Flaming Water Mystery Partially Solved

Commission Told Methane Gas Wells Not Source

The director of the Colorado Oil and Gas Conservation Commission says the mystery of the flammable water from a Fort Lupton-area well has been partially solved.

Director David Neslin told the commission Tuesday that nearby gas wells were replugged and tests showed methane gas was not to blame.

"I don't know that we solved the mystery, but we evaluated all the wells in a half-mile radius and determined that the wells are operating properly. The wells were not the source of the gas," Neslin said. "We don't believe there is a current leak or problem that endangers public safety."

Neslin said he will meet with residents and deliver a full report to the commission next month.

He may face some tough questions from local government officials.

"Well, it would've been nice for results to be given to us. This issue has been a concern to our residents. I'm a little taken aback that the commission wouldn't reach out to us. Apparently they decided not to at this time. It's a little perplexing," said Weld County Commissioner Sean Conway, who had no idea about the findings until reached by TheDenverChannel. "It's disappointing again to learn about developments in this case through the news media."

Neslin said the owner of the wells installed a water treatment system on the water wells, and that should clear up problems that attracted national attention when tap water in nearby homes caught fire.

Anadarko Petroleum Corp. and Noble Energy Inc., which own the wells near Amee Ellsworth's Fort Lupton-area home, also tested the wells and haven't found where the gas is coming from.

The Ellsworths first noticed problems with the water last fall. They went public with their plight with videos of their tap water catching fire when a lighter was held nearby.

Another resident, Renee McClure, said she couldn't believe it when her son turned on the kitchen faucet then held a cigarette lighter next to the running water and the water ignited.

"We were shocked," McClure told 7News. "My horses and animals drink it. My kids drink it. I want to know if it's safe."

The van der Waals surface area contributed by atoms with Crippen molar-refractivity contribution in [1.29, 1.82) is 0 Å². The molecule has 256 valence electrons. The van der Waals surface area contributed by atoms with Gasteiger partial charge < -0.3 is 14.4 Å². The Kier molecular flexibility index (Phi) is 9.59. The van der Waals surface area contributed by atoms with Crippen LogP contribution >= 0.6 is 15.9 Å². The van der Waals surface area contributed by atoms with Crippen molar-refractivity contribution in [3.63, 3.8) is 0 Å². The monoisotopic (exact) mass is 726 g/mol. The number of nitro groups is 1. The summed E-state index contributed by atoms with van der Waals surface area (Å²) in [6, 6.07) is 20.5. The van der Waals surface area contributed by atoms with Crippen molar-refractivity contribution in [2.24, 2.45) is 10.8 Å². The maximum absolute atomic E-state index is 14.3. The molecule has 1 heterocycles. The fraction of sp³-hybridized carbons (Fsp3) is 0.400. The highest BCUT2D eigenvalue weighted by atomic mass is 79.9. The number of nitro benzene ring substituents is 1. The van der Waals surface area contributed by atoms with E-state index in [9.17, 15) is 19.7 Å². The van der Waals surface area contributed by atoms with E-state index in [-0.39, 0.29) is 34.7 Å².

State health officials have said the levels of methane gas in the water are not high enough to cause health problems.

Neslin said there is a history of naturally occurring methane in groundwater in Weld County, but further studies may be needed to determine the source.

Another of the hot topics on the agenda for the two-day hearings that got under way Tuesday is proposed drilling close to an underground nuclear blast site.

Commissioner Tresi Houpt said Garfield County is "ground zero" for drilling issues and environmental issues, and the natural gas industry is still showing interest in developing resources, despite a decline in drilling activity.

A full hearing from public health officials, county officials and opponents of Rulison drilling is scheduled Wednesday.

Garfield County commissioners sent a letter this spring to Colorado's congressional delegation and the U.S. Department of Energy seeking field tests so companies drilling for natural gas near the site in Rulison don't end up releasing radioactive contamination.

The DOE has said models show that chances of contamination releases are slim. The department has released a draft management plan for the site recommending that energy companies can drill closer to the area if done in a conservative, staged approach.

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